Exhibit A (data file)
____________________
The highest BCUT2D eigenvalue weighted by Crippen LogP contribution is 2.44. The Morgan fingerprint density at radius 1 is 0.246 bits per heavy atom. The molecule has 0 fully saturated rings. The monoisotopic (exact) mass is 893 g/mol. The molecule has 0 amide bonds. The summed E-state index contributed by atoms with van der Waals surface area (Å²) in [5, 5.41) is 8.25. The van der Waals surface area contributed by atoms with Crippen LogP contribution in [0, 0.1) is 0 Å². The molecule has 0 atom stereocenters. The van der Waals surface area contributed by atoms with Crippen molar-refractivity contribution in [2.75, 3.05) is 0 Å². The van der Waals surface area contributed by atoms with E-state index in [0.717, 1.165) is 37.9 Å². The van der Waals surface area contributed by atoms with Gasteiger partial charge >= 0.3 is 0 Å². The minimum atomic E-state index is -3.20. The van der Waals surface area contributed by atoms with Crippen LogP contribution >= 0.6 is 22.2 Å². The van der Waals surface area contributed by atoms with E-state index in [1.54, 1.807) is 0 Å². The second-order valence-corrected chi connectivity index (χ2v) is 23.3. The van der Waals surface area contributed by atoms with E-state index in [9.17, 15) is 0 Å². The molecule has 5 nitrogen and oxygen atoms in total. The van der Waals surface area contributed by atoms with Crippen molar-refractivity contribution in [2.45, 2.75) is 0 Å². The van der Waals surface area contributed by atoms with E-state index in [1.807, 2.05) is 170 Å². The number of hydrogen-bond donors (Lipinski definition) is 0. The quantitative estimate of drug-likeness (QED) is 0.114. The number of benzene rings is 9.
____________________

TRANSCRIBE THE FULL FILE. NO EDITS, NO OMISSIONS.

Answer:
The highest BCUT2D eigenvalue weighted by Crippen LogP contribution is 2.44. The Morgan fingerprint density at radius 1 is 0.246 bits per heavy atom. The molecule has 0 fully saturated rings. The monoisotopic (exact) mass is 893 g/mol. The molecule has 0 amide bonds. The summed E-state index contributed by atoms with van der Waals surface area (Å²) in [5, 5.41) is 8.25. The van der Waals surface area contributed by atoms with Crippen LogP contribution in [0, 0.1) is 0 Å². The molecule has 0 atom stereocenters. The van der Waals surface area contributed by atoms with Crippen molar-refractivity contribution in [2.75, 3.05) is 0 Å². The van der Waals surface area contributed by atoms with E-state index in [0.717, 1.165) is 37.9 Å². The van der Waals surface area contributed by atoms with Gasteiger partial charge >= 0.3 is 0 Å². The minimum atomic E-state index is -3.20. The van der Waals surface area contributed by atoms with Crippen LogP contribution >= 0.6 is 22.2 Å². The van der Waals surface area contributed by atoms with E-state index in [1.54, 1.807) is 0 Å². The second-order valence-corrected chi connectivity index (χ2v) is 23.3. The van der Waals surface area contributed by atoms with E-state index in [9.17, 15) is 0 Å². The molecule has 5 nitrogen and oxygen atoms in total. The van der Waals surface area contributed by atoms with Crippen molar-refractivity contribution in [2.45, 2.75) is 0 Å². The van der Waals surface area contributed by atoms with E-state index in [1.807, 2.05) is 170 Å². The number of hydrogen-bond donors (Lipinski definition) is 0. The quantitative estimate of drug-likeness (QED) is 0.114. The number of benzene rings is 9.